There are several marvelous aspects of this movie. To begin with, is the near perfect physical and emotional representation of Lincoln by Raymond Massey. Given the photographs of the pre-president Lincoln, making Massey into sixteenth president seems nearly ordained from the beginning. The height, facial structure, and body type is nearly a perfect fit. Regarding how Lincoln spoke, it is hard to determine if that is an accurate representation or not. Historical accounts of Lincoln says that he had a rather high and not necessarily soothing voice. Since, it would be another 30 plus years before there is any kind of recording device, Massey's voice should seem appropriate enough.

Additionally, the cinematography is excellent. The on-location or natural shots are superior by black and white standards. Even though I am a devotee of black and white films, color films seem to have the upper hand when filming wide-open or rustic environments. The feel of the indoor scenes such as the ones within the Lincoln Springfield home is nearly perfect for the times. You can virtually smell the cigar smoke or the burning wood stove. Finally, the lighting during the campaign speech scenes are awesome.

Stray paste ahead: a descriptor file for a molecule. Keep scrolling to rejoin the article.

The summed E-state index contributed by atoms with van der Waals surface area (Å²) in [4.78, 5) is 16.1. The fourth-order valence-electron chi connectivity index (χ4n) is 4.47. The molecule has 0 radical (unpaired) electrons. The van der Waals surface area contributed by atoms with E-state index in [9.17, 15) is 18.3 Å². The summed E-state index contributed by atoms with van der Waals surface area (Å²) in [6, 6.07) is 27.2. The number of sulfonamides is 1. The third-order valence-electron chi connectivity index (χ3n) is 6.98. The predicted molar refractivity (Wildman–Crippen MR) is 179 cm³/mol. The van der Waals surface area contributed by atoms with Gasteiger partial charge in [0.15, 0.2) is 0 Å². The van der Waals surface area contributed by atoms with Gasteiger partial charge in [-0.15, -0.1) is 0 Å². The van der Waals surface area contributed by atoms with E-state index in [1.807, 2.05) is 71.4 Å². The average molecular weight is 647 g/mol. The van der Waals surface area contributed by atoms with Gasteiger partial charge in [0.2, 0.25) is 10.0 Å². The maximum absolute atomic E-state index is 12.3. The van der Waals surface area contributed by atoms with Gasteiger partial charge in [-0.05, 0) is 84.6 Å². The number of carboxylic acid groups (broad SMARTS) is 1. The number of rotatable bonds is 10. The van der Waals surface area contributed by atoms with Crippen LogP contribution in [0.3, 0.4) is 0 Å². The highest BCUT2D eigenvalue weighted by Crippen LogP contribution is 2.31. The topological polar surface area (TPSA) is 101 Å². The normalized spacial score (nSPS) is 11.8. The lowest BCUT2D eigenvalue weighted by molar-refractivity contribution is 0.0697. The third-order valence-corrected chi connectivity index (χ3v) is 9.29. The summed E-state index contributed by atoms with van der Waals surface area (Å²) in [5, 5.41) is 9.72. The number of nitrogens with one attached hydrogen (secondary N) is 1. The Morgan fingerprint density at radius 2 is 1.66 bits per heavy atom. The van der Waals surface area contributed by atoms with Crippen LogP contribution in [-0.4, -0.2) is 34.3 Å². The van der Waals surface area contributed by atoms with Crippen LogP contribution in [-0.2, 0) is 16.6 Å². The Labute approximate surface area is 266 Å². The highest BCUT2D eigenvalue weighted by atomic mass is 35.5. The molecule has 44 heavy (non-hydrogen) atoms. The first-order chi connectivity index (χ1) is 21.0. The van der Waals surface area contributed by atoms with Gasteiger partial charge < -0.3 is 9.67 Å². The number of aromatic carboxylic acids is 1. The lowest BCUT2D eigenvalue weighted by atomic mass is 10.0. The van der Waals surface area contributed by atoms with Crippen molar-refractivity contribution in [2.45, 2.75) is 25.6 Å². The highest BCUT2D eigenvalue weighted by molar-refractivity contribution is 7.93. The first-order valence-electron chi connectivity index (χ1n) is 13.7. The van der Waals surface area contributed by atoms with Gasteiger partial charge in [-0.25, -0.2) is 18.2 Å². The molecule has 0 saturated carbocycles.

But, the best part of the movie is how even with some artistic license the characters surrounding Lincoln are historically strong and represent in a film microcosm a very accurate historical reality of Lincoln's early years. For example, starting with Ruth Gordon's portrayal of Mary Linoln Todd. With her character, you can easily feel how much she effected Lincoln. Her persistent pressure on Lincoln to achieve political importance and her hard-nose, sometimes loving, sometimes bitter prescience is from my historical reading just about perfect. Since the film takes place before Lincoln is actually president, Mary Todd Lincoln's shenanigans within the White House or her emotional unraveling in her later years is not an issue here.

The romance demonstrated between Lincoln and Ann Rutledge, although later to be historically challenged, then even later to be considered historically (possibly) significant, is quite sadly moving. It is nicely juxtaposition-ed against the image of Mary Lincoln Todd.

Howard De Silva as New Salem's local ruffian is although somewhat embellished, still represents Lincoln's ability to relate to people from all walks of life. The film just seems to find the vital essence of young Lincoln before he became president.

The surreal, final scene of Lincoln leaving Springfield for Washington D.C. (again although actually happening during the day during a rainstorm)after giving one of his many great historical speeches ("this is where I have lived") catches the eerie but profound feel of how important his leadership is going to mean to the struggling republic. The playing of the "Battle Hymnn of the Republic" although premature, is still simple perfect.